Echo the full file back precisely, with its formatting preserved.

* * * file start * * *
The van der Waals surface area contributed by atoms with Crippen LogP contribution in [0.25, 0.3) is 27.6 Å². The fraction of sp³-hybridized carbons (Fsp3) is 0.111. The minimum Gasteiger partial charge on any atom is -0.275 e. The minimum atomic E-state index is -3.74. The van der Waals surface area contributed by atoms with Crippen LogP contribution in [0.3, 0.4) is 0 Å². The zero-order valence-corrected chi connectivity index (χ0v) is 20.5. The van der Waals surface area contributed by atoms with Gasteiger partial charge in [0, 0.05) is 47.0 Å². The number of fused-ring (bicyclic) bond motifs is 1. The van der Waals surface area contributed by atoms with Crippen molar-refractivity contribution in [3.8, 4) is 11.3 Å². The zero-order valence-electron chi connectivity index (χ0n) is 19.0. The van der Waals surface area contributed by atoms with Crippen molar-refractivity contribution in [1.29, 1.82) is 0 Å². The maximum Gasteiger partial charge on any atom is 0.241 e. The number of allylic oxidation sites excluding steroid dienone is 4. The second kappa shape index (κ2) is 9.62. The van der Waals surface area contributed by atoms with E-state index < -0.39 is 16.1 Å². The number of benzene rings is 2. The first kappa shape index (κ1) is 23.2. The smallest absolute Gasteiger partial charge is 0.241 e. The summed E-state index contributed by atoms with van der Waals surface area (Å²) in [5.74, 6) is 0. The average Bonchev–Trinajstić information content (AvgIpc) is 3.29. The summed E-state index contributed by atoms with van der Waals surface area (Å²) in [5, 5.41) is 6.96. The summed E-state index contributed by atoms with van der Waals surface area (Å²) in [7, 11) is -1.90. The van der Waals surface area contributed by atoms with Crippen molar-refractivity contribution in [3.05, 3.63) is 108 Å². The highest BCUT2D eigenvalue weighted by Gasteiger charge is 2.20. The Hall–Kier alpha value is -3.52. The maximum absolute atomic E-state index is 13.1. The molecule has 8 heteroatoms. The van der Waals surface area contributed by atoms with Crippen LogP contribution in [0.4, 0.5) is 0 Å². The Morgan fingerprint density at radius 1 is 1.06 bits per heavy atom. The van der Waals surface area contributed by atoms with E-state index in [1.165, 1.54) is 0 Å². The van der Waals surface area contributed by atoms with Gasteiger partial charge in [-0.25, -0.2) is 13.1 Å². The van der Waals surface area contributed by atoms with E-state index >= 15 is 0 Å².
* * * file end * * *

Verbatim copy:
The van der Waals surface area contributed by atoms with Crippen LogP contribution in [0.25, 0.3) is 27.6 Å². The fraction of sp³-hybridized carbons (Fsp3) is 0.111. The minimum Gasteiger partial charge on any atom is -0.275 e. The minimum atomic E-state index is -3.74. The van der Waals surface area contributed by atoms with Crippen LogP contribution in [0.3, 0.4) is 0 Å². The zero-order valence-corrected chi connectivity index (χ0v) is 20.5. The van der Waals surface area contributed by atoms with Gasteiger partial charge in [0, 0.05) is 47.0 Å². The number of fused-ring (bicyclic) bond motifs is 1. The van der Waals surface area contributed by atoms with Crippen molar-refractivity contribution in [3.8, 4) is 11.3 Å². The zero-order valence-electron chi connectivity index (χ0n) is 19.0. The van der Waals surface area contributed by atoms with Crippen molar-refractivity contribution in [1.29, 1.82) is 0 Å². The maximum Gasteiger partial charge on any atom is 0.241 e. The number of allylic oxidation sites excluding steroid dienone is 4. The second kappa shape index (κ2) is 9.62. The van der Waals surface area contributed by atoms with E-state index < -0.39 is 16.1 Å². The number of benzene rings is 2. The first kappa shape index (κ1) is 23.2. The smallest absolute Gasteiger partial charge is 0.241 e. The summed E-state index contributed by atoms with van der Waals surface area (Å²) in [5.74, 6) is 0. The average Bonchev–Trinajstić information content (AvgIpc) is 3.29. The summed E-state index contributed by atoms with van der Waals surface area (Å²) in [5, 5.41) is 6.96. The summed E-state index contributed by atoms with van der Waals surface area (Å²) in [7, 11) is -1.90. The van der Waals surface area contributed by atoms with Crippen molar-refractivity contribution in [3.05, 3.63) is 108 Å². The highest BCUT2D eigenvalue weighted by Gasteiger charge is 2.20. The Hall–Kier alpha value is -3.52. The maximum absolute atomic E-state index is 13.1. The molecule has 8 heteroatoms. The van der Waals surface area contributed by atoms with Crippen LogP contribution in [0.4, 0.5) is 0 Å². The Morgan fingerprint density at radius 1 is 1.06 bits per heavy atom. The van der Waals surface area contributed by atoms with E-state index in [1.165, 1.54) is 0 Å². The van der Waals surface area contributed by atoms with Gasteiger partial charge in [-0.25, -0.2) is 13.1 Å². The van der Waals surface area contributed by atoms with E-state index >= 15 is 0 Å².